The point is, this treaty was adopted by 107 nations around the world, and we are now dealing with a piece of legislation that supposedly implements that treaty.
I want to echo what some of my colleagues have talked about in comparing clause 11 of Bill C-6 with article 21 of the treaty itself. I have looked at this and I want to talk about it for a second. Clause 11 in the bill creates so many exceptions that it goes well beyond article 21 of the treaty and basically completely undercuts the intention of the convention itself.
I will read what article 21 says. It is pretty straightforward:
Each State Party shall encourage States not party to this Convention to ratify, accept, approve or accede to this Convention....
Each State Party shall notify the governments of all States not party to this Convention....
It goes on to say:
Notwithstanding the provisions of Article 1 of this Convention and in accordance with international law, States Parties, their military personnel or nationals, may engage in military cooperation and operations with States not party to this Convention that might engage in activities prohibited to a State Party.
In other words, this is the interoperability clause. In other words, the concerns that members opposite have raised, that my goodness if we are at war working with our neighbours to the south, the United States, or other coalition partners, if we do not have the exemptions provided for in clause 11, we might suffer some legal consequences.
What article 21 does is it provides that comfort that, in fact, we commit to the principle and we commit to not allowing domestically the purchase, production or use of these weapons, but that if we are engaged and make our coalition partners aware of our abhorrence to this particular practice, that gives us some safety.
If we go back to the bill, to clause 11, what we will see in subclauses (1), (2) and (3) are the exceptions:
11.(1) Section 6 does not prohibit a person who is subject to the Code of Service Discipline under...in the course of military cooperation or combined military operations involving Canada and a state that is not a party to the Convention, from
(a) directing or authorizing an activity that may involve the use, acquisition, possession, import or export of a cluster munition, explosive submunition or explosive bomblet....
(b) expressly requesting the use of a cluster munition, explosive submunition or explosive bom2t by the armed forces of that state....
(c) acquiring or possessing a cluster munition, explosive submunition or explosive bomblet....
(2) Section 6 does not prohibit a person, in the course of military cooperation or combined military operations involving Canada and a state that is not a party to the Convention, from transporting or engaging in an activity related to the transport of a cluster munition....
(3) Section 6 does not prohibit a person, in the course of military cooperation or combined military operations involving Canada and a state that is not a party to the Convention, from
(a) aiding, abetting or counselling another person to commit any act referred to....
My point is it is here in black and white what has been said by my colleagues and what has been said by experts who appeared at the foreign affairs committee, that in fact, clause 11 completely undercuts the tenets of the treaty itself.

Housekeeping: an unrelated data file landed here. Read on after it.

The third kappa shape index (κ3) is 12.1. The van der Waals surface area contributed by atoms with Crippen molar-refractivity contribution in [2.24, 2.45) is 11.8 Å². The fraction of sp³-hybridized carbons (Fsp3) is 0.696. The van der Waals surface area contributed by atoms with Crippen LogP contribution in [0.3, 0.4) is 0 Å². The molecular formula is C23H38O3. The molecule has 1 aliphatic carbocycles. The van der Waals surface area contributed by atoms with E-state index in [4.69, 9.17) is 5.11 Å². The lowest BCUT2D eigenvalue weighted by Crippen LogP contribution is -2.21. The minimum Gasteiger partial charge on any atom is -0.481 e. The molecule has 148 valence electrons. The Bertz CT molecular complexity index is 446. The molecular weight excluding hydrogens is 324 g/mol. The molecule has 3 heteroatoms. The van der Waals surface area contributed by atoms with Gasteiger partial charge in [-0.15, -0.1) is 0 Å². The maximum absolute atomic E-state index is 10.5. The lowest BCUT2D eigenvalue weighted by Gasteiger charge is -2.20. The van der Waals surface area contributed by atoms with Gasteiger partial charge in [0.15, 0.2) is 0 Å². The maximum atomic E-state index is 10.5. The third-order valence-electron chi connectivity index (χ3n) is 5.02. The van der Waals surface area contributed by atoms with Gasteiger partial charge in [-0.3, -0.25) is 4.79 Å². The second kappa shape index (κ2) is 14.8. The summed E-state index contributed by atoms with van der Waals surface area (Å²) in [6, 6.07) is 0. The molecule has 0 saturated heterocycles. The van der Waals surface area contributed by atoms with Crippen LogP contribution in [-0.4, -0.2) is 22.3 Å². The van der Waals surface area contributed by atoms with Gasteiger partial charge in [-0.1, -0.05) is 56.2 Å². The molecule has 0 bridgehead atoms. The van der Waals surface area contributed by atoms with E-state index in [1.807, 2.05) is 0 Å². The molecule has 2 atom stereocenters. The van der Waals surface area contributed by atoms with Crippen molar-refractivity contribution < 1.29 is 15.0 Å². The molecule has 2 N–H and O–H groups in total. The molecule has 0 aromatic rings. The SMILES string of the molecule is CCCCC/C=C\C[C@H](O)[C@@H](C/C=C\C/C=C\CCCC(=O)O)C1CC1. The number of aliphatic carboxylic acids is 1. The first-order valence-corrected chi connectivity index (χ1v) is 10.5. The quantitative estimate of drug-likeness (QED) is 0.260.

If the government is going to get on its high horse and it is going to beat its chest about its adherence to the principles of the treaty, then it has to do that. It cannot expect to pass legislation that is contrary to that. That is the point we have been trying to make.
The production and use of these weapons is abhorrent. It has to be stopped. As a country, as a nation, as a participant in this world, we need to take strong action. We need to show leadership. This bill does not do that. That is the point we are trying to make.
Why I would even bother to explain that to a government that has been passing pieces of legislation one after the other that are being challenged and thrown out by the courts, I do not know. I guess I am just a bit naive. I think that if we take the time and if we point out the obvious nature of the flaws, the government will see it.
It is important that this House uphold the tenets of the treaty, the convention on cluster munitions. We need to make sure that the legislation that ratifies it does that very thing. Bill C-6 does not do that, and that is why we are opposed.
Service Canada Mandate Expansion Act June 12th, 2014
In fact, just a couple of days ago, I spent some time talking on the phone with a woman from Dartmouth whose husband died recently. She was in the midst of going through some of the problems other members have talked about. She was trying to clarify with the Canada pension plan what was going to happen in terms of her pension and whether there were any spousal benefits. It was a serious problem. She told me that she had some family who were working with her. I did what I am sure any member here would do. I told her that if there was anything my office could do, we would certainly help her.
There is no question that it is far too complicated. There is not enough sharing of information. I understand the privacy issues that have been raised, but surely we can overcome those. We could ensure that there is designated staff to provide this kind of information.
It was cited by others that funeral homes are very good at dealing with some of these issues. The funeral home I have had the unfortunate, yet fortunate, opportunity to work with on far too many occasions, White Family Funeral Home, in Kentville, Nova Scotia, is very helpful in terms of helping families who have lost loved ones work through some of these issues.